No knead sourdough Gasta bread

High hydration no knead sourdough bread, inspired by Tartine Bread recipe but adjusted to the London weather and the flour I can find.

300g strong white flour (13g protein or above)
240g warm water (26 degrees)
100g sourdough starter (50% hydration, room temperature)
8g salt
1 tsp liquid malt / honey

The sourdough starter should be strong and happy. How do you tell it is? Well, you must have fed it at least the day before. If you start this recipe in the morning, you should feed the starter the night before.

Prepare the ingredients.
The water should be at 26 degrees. If the water is too cold, the dough will take more time to rise.
Pour the water in a bowl, with the starter and the malt (or the honey).

Squeeze the starter between your hands and stir it a bit.

Add the flour.

Mix it roughly till all the flour absorbs the water and it doesn’t have any lumps.

Cover it.
Wait 20 / 40 minutes or even more if you wish.
This is a crucial step and it shouldn’t be skipped!

I put on top of the cover the salt, so I don’t forget to add it when the autolysis is done.

After the autolysis, add the salt and fold the dough with your hands. Do it for about 5 minutes.

I normally do the folds in the bowl. I stretch the dough as much as I can, rotate the bowl a bit and fold the dough back on itself.

If the dough is very wet (or if I need to relax) I do some stretch & fold.
You take the dough, lift it, stretch it, slap it and rotate it 90 degrees.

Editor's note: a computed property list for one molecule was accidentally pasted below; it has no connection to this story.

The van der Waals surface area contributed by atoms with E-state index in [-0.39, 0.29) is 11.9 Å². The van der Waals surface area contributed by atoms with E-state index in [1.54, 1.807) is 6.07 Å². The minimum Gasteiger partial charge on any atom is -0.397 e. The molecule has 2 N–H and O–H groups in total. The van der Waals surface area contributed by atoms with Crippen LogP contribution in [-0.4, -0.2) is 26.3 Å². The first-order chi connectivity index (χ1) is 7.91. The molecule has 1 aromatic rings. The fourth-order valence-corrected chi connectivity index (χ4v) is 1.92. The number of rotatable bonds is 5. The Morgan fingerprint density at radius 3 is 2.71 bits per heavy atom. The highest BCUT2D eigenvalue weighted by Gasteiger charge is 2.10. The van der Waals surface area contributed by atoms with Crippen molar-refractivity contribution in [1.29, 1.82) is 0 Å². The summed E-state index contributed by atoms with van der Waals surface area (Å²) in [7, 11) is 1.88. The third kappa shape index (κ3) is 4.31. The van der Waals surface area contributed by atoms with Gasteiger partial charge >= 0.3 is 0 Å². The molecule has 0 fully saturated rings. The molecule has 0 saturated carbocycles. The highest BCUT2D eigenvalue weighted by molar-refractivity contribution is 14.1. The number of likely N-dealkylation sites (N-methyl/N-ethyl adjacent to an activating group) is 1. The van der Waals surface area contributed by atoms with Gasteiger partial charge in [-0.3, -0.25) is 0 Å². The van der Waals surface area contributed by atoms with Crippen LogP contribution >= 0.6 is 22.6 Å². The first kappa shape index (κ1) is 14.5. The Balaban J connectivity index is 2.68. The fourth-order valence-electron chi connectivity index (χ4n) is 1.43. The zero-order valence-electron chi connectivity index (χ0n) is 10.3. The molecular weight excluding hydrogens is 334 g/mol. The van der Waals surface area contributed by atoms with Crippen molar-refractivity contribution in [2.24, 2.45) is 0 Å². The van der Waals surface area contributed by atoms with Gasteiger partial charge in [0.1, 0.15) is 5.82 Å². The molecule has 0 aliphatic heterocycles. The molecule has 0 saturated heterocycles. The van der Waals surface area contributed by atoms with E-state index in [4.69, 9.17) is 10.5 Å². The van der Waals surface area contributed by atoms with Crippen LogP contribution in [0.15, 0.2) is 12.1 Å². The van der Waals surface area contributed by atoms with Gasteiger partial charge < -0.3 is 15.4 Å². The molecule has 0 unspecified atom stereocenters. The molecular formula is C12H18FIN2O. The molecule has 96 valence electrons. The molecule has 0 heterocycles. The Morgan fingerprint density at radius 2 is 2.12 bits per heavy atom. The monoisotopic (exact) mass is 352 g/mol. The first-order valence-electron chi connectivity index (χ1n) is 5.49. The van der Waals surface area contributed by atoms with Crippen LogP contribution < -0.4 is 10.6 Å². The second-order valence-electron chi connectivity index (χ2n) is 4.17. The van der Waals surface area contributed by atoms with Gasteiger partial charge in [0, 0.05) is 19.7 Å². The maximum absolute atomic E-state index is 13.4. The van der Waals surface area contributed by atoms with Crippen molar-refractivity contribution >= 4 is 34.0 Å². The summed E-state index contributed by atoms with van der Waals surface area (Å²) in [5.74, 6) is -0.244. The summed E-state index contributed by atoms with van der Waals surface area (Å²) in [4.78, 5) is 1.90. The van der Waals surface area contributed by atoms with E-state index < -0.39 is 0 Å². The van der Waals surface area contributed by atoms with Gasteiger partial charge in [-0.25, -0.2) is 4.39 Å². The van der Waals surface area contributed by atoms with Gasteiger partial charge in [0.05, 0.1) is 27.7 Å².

Every 30 minutes, for 6 times, you need to fold the dough in the bowl. You’ll see that the bowl will become more and more smooth, elastic and less wet.

The more you fold the bowl, the more you wait, the dough will also rise.
You should be careful with the precious bubbles you’ve created.

After the last fold, sprinkle a tiny bit of flour onto a smooth surface (ideally not wooden) and put the dough onto it. Fold the dough 4 times onto itself (from top to bottom, from left to right, from bottom to top and from right to left).
Turn it upside down, so that the smooth side rests on top.

Let the dough rest for 30 minutes.

Give another series of 4 folds and shape the dough into a ball, stretching it onto the surface.
Being a high hydration dough, it’s not very easy but you’ll get used to it.

Put a good amount of flour on the dough and put the dough into a banneton or into a colander with a towel in it.

Let it rise for 3 to 4 hours. This is called bulk fermentation.

Put a good amount of flour on the dough and put the dough into a banneton or into a colander with a towel in it.

Let it rise for 3 to 4 hours. This is called bulk fermentation.

After the 4 hours, the dough will have doubled its size.
Put a pan with some water into the oven and warm it up to 220 degrees.

Score the dough with a knife or a shaving blade.

Bake the bread for 20 minutes, static, 220, with the pan with the water in it.
Don’t worry if the dough seems to relax too much, you’ll be surprised by its bounce rise in the oven.

Remove the pan with the water, bake for further 20 / 30 minutes at 220 degrees, static.

I love the bread when the crust is nice and brown. Let the bread rest for one hour at least.


This recipe is a bit a long, but you can manage your timings as you like. These are my indications.

Daily bread

  • 8:00 – Mix the ingredients, autolyses
  • 8:30 – 1st fold
  • 9:00 – 2nd fold
  • 9:30 – 3rd fold
  • 10:00 – 4th fold
  • 10:30 – 5th fold
  • 11:00 – 6th fold
  • 11:30 – bench rest
  • 12:00 – shaping
  • 16:00 – bulk fermentation
  • 16:40 – finish baking

You can also slow down the bulk fermentation in the fridge overnight

Night bread

  • 16:00 – Mix the ingredients, autolyses
  • 16:30 – 1st fold
  • 17:00 – 2nd fold
  • 17:30 – 3rd fold
  • 18:00 – 4th fold
  • 18:30 – 5th fold
  • 19:00 – 6th fold
  • 19:30 – bench rest
  • 20:00 – shaping
  • Overnight – bulk fermentation in the fridge
  • Morning – let the dough warm up for 30’ and then bake

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